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Early risers less likely to develop breast cancer

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[FILE PHOTO] Breast cancer


Being a morning person may reduce your risk of breast cancer, research suggests.A study found those who prefer to get up bright and early are less likely to develop the disease than ‘night owls’.This is believed to be due to light exposure in the early hours cutting off the supply of the hormone melatonin, which regulates sleep.Several studies have shown melatonin has the power to protect against cancers, particularly breast.

The new research found for every 100 women, one less will develop the disease if she gets up, and goes to bed, early.The results also found the participants who slept for more than seven-to-eight hours were more likely to get breast cancer.

Critics have pointed out this is a ‘tiny effect’, saying when our bedtime is has a ‘very, very little bearing on our risk of breast cancer’. Working late shifts have repeatedly been linked to the disease in recent years, the researchers wrote in the British Medical Journal.

This is thought to be due to how the shift disrupts our body clock and exposes us to light at night. The World Health Organization even classified shift work that disrupts the body clock as being ‘probably carcinogenic to humans’ in 2007.However, less is known about how insomnia, disturbed sleep and being a ‘morning or evening person’ affects our health. University of Bristol experts, led by Professor Caroline Relton, investigated whether shut eye impacts breast cancer risk.

They looked for genetic ‘traits’ that are ‘robustly associated’ with insomnia, sleep duration and our preference for mornings or evenings. These traits were screened for in 180,216 women who took part in the United Kingdom (UK) Biobank study, and 228,951 women with breast cancer.All the participants also completed a questionnaire about their sleep habits. Results revealed the women who reported preferring mornings to evenings were slightly less likely to develop breast cancer. The researchers wrote their findings ‘provide strong evidence for a causal effect of chronotype on breast cancer risk’.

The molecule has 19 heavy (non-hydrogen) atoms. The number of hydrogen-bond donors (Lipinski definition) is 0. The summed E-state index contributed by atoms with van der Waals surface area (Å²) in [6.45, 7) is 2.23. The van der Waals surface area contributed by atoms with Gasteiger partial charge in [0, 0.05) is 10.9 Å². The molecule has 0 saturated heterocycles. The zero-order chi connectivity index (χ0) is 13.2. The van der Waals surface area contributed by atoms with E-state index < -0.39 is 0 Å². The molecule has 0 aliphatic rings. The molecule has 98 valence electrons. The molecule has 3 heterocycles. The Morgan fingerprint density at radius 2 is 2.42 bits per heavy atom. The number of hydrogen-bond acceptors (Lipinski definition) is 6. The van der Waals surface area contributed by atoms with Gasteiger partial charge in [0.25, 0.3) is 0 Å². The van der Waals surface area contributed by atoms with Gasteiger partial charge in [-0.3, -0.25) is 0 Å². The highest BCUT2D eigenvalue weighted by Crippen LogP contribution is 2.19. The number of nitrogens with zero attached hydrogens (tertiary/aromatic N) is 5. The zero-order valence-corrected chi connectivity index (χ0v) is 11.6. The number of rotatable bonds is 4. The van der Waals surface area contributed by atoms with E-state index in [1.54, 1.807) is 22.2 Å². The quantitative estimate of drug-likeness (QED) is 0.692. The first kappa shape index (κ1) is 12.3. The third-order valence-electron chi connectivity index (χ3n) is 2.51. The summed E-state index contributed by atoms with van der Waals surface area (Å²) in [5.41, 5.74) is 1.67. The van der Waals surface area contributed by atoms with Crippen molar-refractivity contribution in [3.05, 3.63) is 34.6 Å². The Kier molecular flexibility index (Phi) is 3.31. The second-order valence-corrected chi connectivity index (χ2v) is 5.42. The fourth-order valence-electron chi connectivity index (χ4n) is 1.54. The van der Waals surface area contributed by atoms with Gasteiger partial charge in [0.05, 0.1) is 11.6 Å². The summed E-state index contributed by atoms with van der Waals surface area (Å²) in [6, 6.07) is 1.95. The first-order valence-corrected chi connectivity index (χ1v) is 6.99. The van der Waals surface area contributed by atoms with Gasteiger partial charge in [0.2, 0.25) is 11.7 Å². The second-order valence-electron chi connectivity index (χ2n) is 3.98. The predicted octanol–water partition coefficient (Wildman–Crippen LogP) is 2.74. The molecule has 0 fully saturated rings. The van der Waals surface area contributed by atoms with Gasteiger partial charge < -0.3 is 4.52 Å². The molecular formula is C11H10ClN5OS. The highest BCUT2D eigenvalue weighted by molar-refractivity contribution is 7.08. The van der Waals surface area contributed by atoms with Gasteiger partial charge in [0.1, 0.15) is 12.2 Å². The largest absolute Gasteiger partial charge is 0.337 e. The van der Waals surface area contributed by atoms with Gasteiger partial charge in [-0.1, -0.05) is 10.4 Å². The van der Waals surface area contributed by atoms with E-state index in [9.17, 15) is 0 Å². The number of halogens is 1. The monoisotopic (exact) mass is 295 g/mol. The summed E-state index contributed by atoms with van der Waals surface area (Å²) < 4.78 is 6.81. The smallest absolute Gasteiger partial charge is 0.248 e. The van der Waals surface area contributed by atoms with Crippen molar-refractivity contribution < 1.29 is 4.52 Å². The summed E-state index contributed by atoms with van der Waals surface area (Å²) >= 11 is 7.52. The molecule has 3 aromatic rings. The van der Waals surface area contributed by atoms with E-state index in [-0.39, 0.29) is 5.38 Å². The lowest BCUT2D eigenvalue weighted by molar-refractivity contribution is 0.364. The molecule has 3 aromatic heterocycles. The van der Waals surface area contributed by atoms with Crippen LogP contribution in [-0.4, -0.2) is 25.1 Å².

Chronotype refers to the ‘time’ our body clock ‘prefers’, with some people being morning larks and others night owls. Dr. John O’Neill, research group leader at the Medical Research Council’s Laboratory of Molecular Biology, said: ‘A less than one per cent difference is a tiny effect size.

Explained: how the circadian rhythm works
In a healthy person, cortisol levels peak at around 8am, which wakes us up (in theory), and drop to their lowest at 3am the next day, before rising back to its peak five hours later. Ideally, this 8am peak will be triggered by exposure to sunlight, if not an alarm. When it does, the adrenal glands and brain will start pumping adrenalin.

By mid-morning, the cortisol levels start dropping, while the adrenalin (for energy) and serotonin (a mood stabilizer) keep pumping. At midday, metabolism and core body temperature ramp up, getting us hungry and ready to eat. After noon, cortisol levels start their steady decline. Metabolism slows down and tiredness sets in. Gradually the serotonin turns into melatonin, which induces sleepiness. Our blood sugar levels decrease, and at 3am, when we are in the middle of our sleep, cortisol levels hit a 24-hour low.

“I would tend to make the opposite interpretation to their press release, that having an evening chronotype has very, very little bearing on the risk of breast cancer.”Dr. O’Neill also pointed out the findings just show a correlation and do not prove that our bedtime drives our cancer risk.Dr. Chris Bunce, professor of translational cancer biology at the University of Birmingham, agreed. “The associations observed are very small correlative,” he said. “It is dangerous to suggest, even unintentionally, to women that changing their sleep patterns will significantly alter their risk of breast cancer.”

Professor Relton and colleagues were unable to explain why the risk was higher in women who slept for longer each night. And the researchers stress their study relied on the participants self-reporting their sleep habits. The women were also all of European ancestry and therefore different results may apply to other ethnicities, they add. More research is also required to uncover exactly how different sleep patterns may lead to breast cancer. Despite the critics’ reservations, the researchers said the findings ‘have potential implications for influencing [the] sleep habits of the general population in order to improve health’.


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Breast cancer
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